Jurisdiction - Singapore
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Singapore – What Does An “All Reasonable Endeavours” Clause Require You To Do?

26 March, 2014

 

Legal News & Analysis – Asia Pacific – Singapore – Dispute Resolution

 

Introduction
In contractual relationships, while parties may have the commercial expectation of good faith, there is as yet no general equivalent legal requirement. In order to regulate parties’ obligations, “reasonable endeavours” or “best endeavours” clauses have become an increasingly common feature of contracts in Singapore. However, such “endeavours” clauses are far from certain, and questions remain as to what exactly parties are required to do under these provisions.
“Endeavours” clauses, despite the frequency of their contractual occurrence, are not often considered before the Courts. In KS Energy Services Ltd v BR Energy (M) Sdn Bhd [2014] SGCA 16, the Singapore Court of Appeal had the opportunity to clarify the content of “endeavours” clauses. The case involved a provision which required the Appellant to use “all reasonable endeavours” to procure an oil rig by a certain date. Although the Appellant failed to procure the oil rig in time, the Court held that the “all reasonable endeavours” clause had not been breached, as the Appellant had in fact taken all reasonable steps that could be expected of it in getting the third party to complete construction of the oil rig.
Importantly, in reaching this decision, the Court of Appeal examined the existing case law on the topic and laid out the applicable test for determining whether an “endeavours” clause has been fulfilled, as well as the guidelines and principles that parties should observe when working under an “endeavours” clause.
Brief Facts
The Appellant and Respondent had entered into a Joint Venture Agreement (“JVA”) to procure an oil rig for supply to the main contractor. A third party rig builder (“Oderco”) had been nominated to construct the oil rig. Under Clause 6.2 of the JVA, the Appellant was required to use “all reasonable endeavours” to procure the oil rig, and to make the rig available for delivery within a certain time.
Despite numerous extensions, Oderco failed to complete the rig before the specified deadlines. Even after the agreement with the main contractor for the provision of the oil rig fell through, the Appellant and Respondent continued with construction works. Eventually, the Appellant terminated the agreement with Oderco and moved the partially-completed rig to its own yard.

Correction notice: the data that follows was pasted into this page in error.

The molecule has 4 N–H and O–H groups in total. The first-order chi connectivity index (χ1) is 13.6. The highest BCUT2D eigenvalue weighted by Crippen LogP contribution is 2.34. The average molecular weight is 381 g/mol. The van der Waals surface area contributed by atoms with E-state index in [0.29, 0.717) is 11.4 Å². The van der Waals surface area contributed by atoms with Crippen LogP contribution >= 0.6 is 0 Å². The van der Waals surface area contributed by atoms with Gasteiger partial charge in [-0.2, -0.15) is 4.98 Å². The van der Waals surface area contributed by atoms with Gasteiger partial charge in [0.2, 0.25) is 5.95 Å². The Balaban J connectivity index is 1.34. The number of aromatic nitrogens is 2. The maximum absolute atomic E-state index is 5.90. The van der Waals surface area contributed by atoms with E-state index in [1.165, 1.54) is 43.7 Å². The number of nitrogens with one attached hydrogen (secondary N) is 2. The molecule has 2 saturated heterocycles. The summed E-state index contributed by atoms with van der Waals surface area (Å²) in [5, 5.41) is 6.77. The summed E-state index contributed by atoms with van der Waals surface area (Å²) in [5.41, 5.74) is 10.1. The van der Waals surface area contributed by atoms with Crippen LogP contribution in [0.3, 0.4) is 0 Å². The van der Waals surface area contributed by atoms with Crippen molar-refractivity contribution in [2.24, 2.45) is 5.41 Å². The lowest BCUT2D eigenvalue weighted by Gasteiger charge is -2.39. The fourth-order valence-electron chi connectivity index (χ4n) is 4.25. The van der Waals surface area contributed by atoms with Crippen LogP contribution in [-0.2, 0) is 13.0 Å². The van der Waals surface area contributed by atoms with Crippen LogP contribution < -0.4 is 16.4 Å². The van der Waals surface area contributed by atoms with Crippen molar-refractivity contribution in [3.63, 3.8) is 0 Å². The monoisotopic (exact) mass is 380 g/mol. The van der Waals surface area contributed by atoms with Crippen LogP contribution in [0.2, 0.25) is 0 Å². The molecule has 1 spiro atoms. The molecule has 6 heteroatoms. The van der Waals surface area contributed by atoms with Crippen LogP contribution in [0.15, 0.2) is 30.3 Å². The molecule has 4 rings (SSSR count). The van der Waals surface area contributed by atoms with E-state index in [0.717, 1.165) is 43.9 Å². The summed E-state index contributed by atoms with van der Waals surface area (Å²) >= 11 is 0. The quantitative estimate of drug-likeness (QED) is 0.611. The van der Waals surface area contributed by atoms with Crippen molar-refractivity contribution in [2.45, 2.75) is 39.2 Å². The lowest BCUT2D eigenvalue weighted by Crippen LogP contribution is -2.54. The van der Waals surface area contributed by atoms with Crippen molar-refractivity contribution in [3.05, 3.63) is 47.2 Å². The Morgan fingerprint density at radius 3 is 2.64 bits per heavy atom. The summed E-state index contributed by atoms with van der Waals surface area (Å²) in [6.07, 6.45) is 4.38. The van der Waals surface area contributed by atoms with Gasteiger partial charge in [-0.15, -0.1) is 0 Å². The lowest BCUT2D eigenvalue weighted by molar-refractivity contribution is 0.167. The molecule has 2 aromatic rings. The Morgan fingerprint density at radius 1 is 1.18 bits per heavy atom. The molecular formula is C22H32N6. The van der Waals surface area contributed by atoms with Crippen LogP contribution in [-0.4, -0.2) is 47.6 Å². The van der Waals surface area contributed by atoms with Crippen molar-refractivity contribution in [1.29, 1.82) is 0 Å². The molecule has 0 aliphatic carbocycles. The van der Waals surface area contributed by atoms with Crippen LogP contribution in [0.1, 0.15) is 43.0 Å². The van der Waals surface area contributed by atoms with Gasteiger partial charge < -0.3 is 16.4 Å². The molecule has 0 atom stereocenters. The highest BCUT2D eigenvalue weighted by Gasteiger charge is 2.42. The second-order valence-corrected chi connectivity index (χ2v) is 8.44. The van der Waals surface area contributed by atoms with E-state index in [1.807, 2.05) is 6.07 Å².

However, the relationship between the Appellant and Respondent soured, and each alleged the other to be in breach of the JVA. In particular, the Respondent alleged that the Appellant had breached Clause 6.2 by failing to use “all reasonable endeavours”.
Holding Of The Court Of Appeal
At the High Court, it was found that the Appellant was in breach of Clause 6.2 by failing to use “all reasonable endeavours” to procure the construction and delivery of the oil rig by the given deadline. However, the Court of Appeal reversed the decision of the High Court, holding that Clause 6.2 had not been breached.
Applicable Test For “Endeavours” Clauses
The most common forms of “endeavours” clauses require the obligor to use “reasonable endeavours”, “all reasonable endeavours”, or “best endeavours” to achieve a certain outcome. In assessing their relative standards, the Court held that, of the three, “reasonable endeavours” clauses are the least onerous as they only require taking one reasonable course of action. On the other hand, “all reasonable endeavours” clauses and “best endeavours” clauses would have an equivalent standard.
The applicable test for “best endeavours” clauses, and thus “all reasonable endeavours” clauses, was laid out by the Court of Appeal in Travista Development Pte Ltd v Tan Kim Swee Augustine and others [2002] 4 SLR(R) 474:
(i) The obligor has to do everything reasonable in good faith with a view to procuring the contractually-stipulated outcome within the time allowed. This involves taking all those reasonable steps which a prudent and determined man, acting in the interests of the obligee, would have taken.
(ii) Nonetheless, the obligor is entitled to take into account its own interests, and is not required to drop everything and attend to the matter at once; the contractually stipulated time must be considered.